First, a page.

Five well-known political journalists will take a brief break from the campaign trail to share their insights with the Amherst community on Thursday, Oct. 6.
The panel discussion, “Tales from the Trail: Journalists' Insights from the 2016 Campaign,” will feature Julia Ioffe of Politico Magazine, Abby Phillip of The Washington Post, Jessica Taylor of National Public Radio and Byron Tau of The Wall Street Journal. Tim Murphy of Mother Jones will moderate the panel.
The event, which will be held in Amherst College’s Johnson Chapel at 8 p.m., is free and open to the public.
The five journalists have covered a wide range of political topics—from Russia’s potential influence and alleged hack of the Democratic National Convention, to Trump’s medical records, to the impact of Hillary Clinton’s “Between Two Ferns” appearance on her campaign.
By bringing their first-hand views of the election to campus, the panelists offer the Amherst community a chance to learn more about this unusual election season and the role of the media in the wider political process.
“The goal of the panel is to bring together top journalists for a discussion with the Amherst community about their experiences on the campaign trail,” said President Biddy Martin. “By sharing their observations and perspectives, these reporters will help shed light on the current election cycle.”
About the moderator:
Tim Murphy has covered coal barons, sinkholes and hoboes as a senior reporter for Mother Jones magazine, but his work focuses on national politics. He has reported on the 2016 election from New Hampshire, South Carolina, Florida and Arizona. Murphy was the recipient of the National Press Club’s 2014 Angele Gingras Award for humor writing. His stories on sports and politics have been featured in Slate and the Washington Monthly.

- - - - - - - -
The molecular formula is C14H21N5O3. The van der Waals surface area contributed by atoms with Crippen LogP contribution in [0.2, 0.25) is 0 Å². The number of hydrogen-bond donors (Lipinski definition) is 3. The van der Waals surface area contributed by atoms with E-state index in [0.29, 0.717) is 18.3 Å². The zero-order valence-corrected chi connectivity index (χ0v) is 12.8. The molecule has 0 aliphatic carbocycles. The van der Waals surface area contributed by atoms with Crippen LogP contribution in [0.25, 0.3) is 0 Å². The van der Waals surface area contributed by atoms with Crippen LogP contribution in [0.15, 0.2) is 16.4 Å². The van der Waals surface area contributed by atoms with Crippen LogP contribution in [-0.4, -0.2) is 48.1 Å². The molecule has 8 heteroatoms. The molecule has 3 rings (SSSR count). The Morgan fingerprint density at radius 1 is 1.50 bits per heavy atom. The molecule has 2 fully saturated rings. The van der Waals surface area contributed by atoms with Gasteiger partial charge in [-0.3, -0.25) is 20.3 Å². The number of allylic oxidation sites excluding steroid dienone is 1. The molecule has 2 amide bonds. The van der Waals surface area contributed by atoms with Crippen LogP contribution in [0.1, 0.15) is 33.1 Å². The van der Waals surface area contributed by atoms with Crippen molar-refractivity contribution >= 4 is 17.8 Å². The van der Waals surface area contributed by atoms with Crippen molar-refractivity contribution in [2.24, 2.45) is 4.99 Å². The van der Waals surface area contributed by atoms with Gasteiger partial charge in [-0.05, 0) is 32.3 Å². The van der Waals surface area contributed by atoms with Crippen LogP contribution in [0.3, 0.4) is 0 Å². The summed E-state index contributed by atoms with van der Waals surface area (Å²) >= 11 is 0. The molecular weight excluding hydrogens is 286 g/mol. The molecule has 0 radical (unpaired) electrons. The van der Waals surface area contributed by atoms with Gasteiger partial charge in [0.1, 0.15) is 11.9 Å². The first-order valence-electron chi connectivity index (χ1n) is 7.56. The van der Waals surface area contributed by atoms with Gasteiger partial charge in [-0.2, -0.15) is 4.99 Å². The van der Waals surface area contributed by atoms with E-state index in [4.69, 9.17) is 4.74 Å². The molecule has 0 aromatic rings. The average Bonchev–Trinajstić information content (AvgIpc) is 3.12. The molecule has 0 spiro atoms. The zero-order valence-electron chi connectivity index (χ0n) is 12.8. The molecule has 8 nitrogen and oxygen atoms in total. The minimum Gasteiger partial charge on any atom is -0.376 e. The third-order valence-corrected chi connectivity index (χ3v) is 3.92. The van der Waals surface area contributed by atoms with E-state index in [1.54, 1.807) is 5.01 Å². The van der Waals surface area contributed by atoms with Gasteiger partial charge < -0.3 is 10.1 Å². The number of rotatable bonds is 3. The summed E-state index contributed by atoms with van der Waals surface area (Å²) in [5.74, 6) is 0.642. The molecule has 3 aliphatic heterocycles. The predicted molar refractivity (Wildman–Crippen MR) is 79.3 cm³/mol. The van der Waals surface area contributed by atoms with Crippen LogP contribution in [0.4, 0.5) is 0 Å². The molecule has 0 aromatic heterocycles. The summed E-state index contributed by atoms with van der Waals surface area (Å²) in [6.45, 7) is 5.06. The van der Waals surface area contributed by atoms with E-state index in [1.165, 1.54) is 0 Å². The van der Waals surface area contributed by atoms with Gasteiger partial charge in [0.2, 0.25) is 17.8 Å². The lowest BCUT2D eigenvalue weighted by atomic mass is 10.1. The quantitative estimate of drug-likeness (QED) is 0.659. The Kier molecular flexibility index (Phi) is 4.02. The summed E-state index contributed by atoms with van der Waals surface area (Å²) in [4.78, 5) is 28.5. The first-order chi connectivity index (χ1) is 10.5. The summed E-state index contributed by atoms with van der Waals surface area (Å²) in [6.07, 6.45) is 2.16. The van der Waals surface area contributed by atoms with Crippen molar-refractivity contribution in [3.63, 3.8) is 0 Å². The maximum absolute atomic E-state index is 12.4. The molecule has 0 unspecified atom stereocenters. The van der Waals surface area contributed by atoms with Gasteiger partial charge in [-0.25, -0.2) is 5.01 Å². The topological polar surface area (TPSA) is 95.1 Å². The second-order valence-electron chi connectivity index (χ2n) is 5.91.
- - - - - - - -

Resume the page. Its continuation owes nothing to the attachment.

Follow the moderator on Twitter: @timothypmurphy
About the panelists:
Julia Ioffe is a contributing writer for Politico, where she’s covered the intersection of Russian interests and American democracy. She has served as a contributing writer for The New York Times Magazine and gained wide attention for her profile of Melania Trump in GQ. She was a Moscow-based correspondent from 2009-2012, writing primarily for Foreign Policy and The New Yorker. She is a graduate of Princeton University, where she specialized in Soviet history.
Abby Phillip is a national political reporter covering the 2016 election for The Washington Post. Before joining The Post, she was a digital reporter for ABC News in Washington, D.C., where she covered politics, and an ABC News fellow in New York. She has written and produced stories for ABC News programs including This Week with George Stephanopoulos, Nightline and abcnews.com. She began her journalism career as a White House reporter and blogger for Politico. She is a graduate of Harvard University.
Byron Tau is a reporter in The Wall Street Journal’s Washington, D.C., bureau, where he covers the White House and politics. Prior to joining the newspaper, he was a reporter at Politico, where he covered the Obama administration, lobbying, campaign finance and politics. Tau is a graduate of McGill University in Montreal and Georgetown University in Washington, D.C., where he has degrees in American history, political science and journalism. He's a native of Holliston, Mass.
Jessica Taylor is the lead digital political reporter for NPR. Based in Washington, D.C., she covers the 2016 elections and national politics for NPR digital. Taylor has also appeared on MSNBC, Fox News, C-SPAN, CNN and other local network affiliates. She began her career in Washington as research director for The Almanac of American Politics. A native of Elizabethton, Tenn., she is a graduate of Furman University in Greenville, S.C., and lives in Alexandria, Va.
About the event:
The event is sponsored by the Office of the President, the Center for Humanistic Inquiry and the Croxton Lecture Fund, which was established in 1988 by William M. Croxton '36 in memory of his parents, Ruth L. and Hugh W. Croxton, with a goal of helping to both educate Amherst students and bring influential speakers to campus.